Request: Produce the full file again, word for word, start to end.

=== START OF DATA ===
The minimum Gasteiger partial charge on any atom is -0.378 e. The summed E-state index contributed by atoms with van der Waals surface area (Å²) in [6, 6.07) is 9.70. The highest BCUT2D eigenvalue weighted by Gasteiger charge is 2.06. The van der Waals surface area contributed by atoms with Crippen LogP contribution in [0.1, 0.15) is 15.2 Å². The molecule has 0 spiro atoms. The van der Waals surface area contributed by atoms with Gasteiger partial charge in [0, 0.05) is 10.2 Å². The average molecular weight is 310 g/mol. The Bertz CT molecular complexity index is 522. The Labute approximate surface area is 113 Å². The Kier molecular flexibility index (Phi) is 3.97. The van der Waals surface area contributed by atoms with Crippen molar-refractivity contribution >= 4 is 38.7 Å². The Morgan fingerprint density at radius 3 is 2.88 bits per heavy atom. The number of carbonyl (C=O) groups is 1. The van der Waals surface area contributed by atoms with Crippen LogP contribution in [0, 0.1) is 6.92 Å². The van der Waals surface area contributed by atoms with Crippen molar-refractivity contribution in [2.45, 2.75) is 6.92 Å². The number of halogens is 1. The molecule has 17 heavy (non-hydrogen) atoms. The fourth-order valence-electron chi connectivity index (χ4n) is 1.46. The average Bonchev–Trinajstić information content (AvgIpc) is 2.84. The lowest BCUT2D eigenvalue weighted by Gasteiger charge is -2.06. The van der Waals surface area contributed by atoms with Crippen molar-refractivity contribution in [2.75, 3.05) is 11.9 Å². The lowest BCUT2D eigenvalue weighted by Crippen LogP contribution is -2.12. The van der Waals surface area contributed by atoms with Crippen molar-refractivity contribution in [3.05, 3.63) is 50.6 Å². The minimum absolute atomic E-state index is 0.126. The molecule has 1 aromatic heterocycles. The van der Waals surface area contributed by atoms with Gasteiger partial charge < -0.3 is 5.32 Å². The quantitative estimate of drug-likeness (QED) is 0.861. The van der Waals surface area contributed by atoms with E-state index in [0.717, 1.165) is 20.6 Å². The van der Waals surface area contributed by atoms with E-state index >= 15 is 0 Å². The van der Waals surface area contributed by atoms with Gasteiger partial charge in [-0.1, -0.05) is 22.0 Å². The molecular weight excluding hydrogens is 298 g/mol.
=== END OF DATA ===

The minimum Gasteiger partial charge on any atom is -0.378 e. The summed E-state index contributed by atoms with van der Waals surface area (Å²) in [6, 6.07) is 9.70. The highest BCUT2D eigenvalue weighted by Gasteiger charge is 2.06. The van der Waals surface area contributed by atoms with Crippen LogP contribution in [0.1, 0.15) is 15.2 Å². The molecule has 0 spiro atoms. The van der Waals surface area contributed by atoms with Gasteiger partial charge in [0, 0.05) is 10.2 Å². The average molecular weight is 310 g/mol. The Bertz CT molecular complexity index is 522. The Labute approximate surface area is 113 Å². The Kier molecular flexibility index (Phi) is 3.97. The van der Waals surface area contributed by atoms with Crippen molar-refractivity contribution >= 4 is 38.7 Å². The Morgan fingerprint density at radius 3 is 2.88 bits per heavy atom. The number of carbonyl (C=O) groups is 1. The van der Waals surface area contributed by atoms with Crippen LogP contribution in [0, 0.1) is 6.92 Å². The van der Waals surface area contributed by atoms with Crippen molar-refractivity contribution in [2.45, 2.75) is 6.92 Å². The number of halogens is 1. The molecule has 17 heavy (non-hydrogen) atoms. The fourth-order valence-electron chi connectivity index (χ4n) is 1.46. The average Bonchev–Trinajstić information content (AvgIpc) is 2.84. The lowest BCUT2D eigenvalue weighted by Gasteiger charge is -2.06. The van der Waals surface area contributed by atoms with Crippen molar-refractivity contribution in [2.75, 3.05) is 11.9 Å². The lowest BCUT2D eigenvalue weighted by Crippen LogP contribution is -2.12. The van der Waals surface area contributed by atoms with Crippen molar-refractivity contribution in [3.05, 3.63) is 50.6 Å². The minimum absolute atomic E-state index is 0.126. The molecule has 1 aromatic heterocycles. The van der Waals surface area contributed by atoms with Gasteiger partial charge < -0.3 is 5.32 Å². The quantitative estimate of drug-likeness (QED) is 0.861. The van der Waals surface area contributed by atoms with E-state index in [0.717, 1.165) is 20.6 Å². The van der Waals surface area contributed by atoms with E-state index >= 15 is 0 Å². The van der Waals surface area contributed by atoms with Gasteiger partial charge in [-0.1, -0.05) is 22.0 Å². The molecular weight excluding hydrogens is 298 g/mol.